Qatar's World Cup
The Times claimed, after coming across leaked documents, that the Qatari bid team tasked a US PR firm and a former CIA agent with creating a smear campaign to sabotage their rivals.
Tomorrow's front page: Exposed: Qatar sabotaged World Cup rivals with ‘black ops’ pic.twitter.com/NHlvIZ3M52— The Sunday Times (@thesundaytimes) July 28, 2018
The English paper claims the World Cup's next hosts were keen on giving the impression that other countries who bid could not domestically support the competition.
They have since released a staunch denial, refuting the Times' accusations and insisting that everything done was undertaken with the utmost integrity.
World Cup 2022: Fifa need to conduct "independent investigation" into Qatar bid claims https://t.co/rp1VAytYIT— BBC News (UK) (@BBCNews) July 29, 2018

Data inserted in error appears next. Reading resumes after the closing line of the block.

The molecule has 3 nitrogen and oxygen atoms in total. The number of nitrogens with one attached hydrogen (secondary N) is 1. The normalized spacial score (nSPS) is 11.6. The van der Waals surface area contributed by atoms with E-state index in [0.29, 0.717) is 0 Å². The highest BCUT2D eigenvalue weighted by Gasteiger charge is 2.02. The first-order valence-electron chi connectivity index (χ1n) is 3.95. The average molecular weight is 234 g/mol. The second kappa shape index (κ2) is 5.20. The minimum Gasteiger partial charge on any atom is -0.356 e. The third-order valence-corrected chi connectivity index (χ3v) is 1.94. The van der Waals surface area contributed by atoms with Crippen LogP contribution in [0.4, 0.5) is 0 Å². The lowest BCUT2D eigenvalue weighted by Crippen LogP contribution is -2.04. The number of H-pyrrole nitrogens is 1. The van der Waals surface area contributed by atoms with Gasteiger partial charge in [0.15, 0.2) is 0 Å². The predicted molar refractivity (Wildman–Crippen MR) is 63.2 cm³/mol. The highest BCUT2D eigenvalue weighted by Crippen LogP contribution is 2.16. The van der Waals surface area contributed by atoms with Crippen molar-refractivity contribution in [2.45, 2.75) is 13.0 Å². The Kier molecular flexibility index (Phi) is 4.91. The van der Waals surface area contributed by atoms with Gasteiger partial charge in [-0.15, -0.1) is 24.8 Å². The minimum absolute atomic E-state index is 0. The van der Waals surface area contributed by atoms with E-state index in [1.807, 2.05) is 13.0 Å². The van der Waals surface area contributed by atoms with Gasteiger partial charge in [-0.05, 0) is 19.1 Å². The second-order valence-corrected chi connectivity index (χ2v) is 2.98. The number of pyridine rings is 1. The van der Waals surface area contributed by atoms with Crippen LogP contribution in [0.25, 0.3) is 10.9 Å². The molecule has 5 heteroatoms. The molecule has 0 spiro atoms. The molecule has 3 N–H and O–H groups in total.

“In regard to the latest allegations from the Sunday Times, we say again that Mohamed bin Hammam played no official or unofficial role in Qatar’s 2022 Bid Committee. As was the case with every other member of FIFA’s Executive Committee, our bid team had to convince Mr Bin Hammam of the merits of our bid.
“Following today’s newspaper articles, we vehemently deny all allegations of wrongdoing. We will take whatever steps are necessary to defend the integrity of Qatar’s bid and our lawyers are looking in to this matter. The right to host the tournament was won because it was the best bid and because it is time for the Middle East to host its first FIFA World Cup."
The Qatari bid team has already come under scrutiny before and were previously accused of corruption. However, they were cleared after a two-year FIFA inquiry.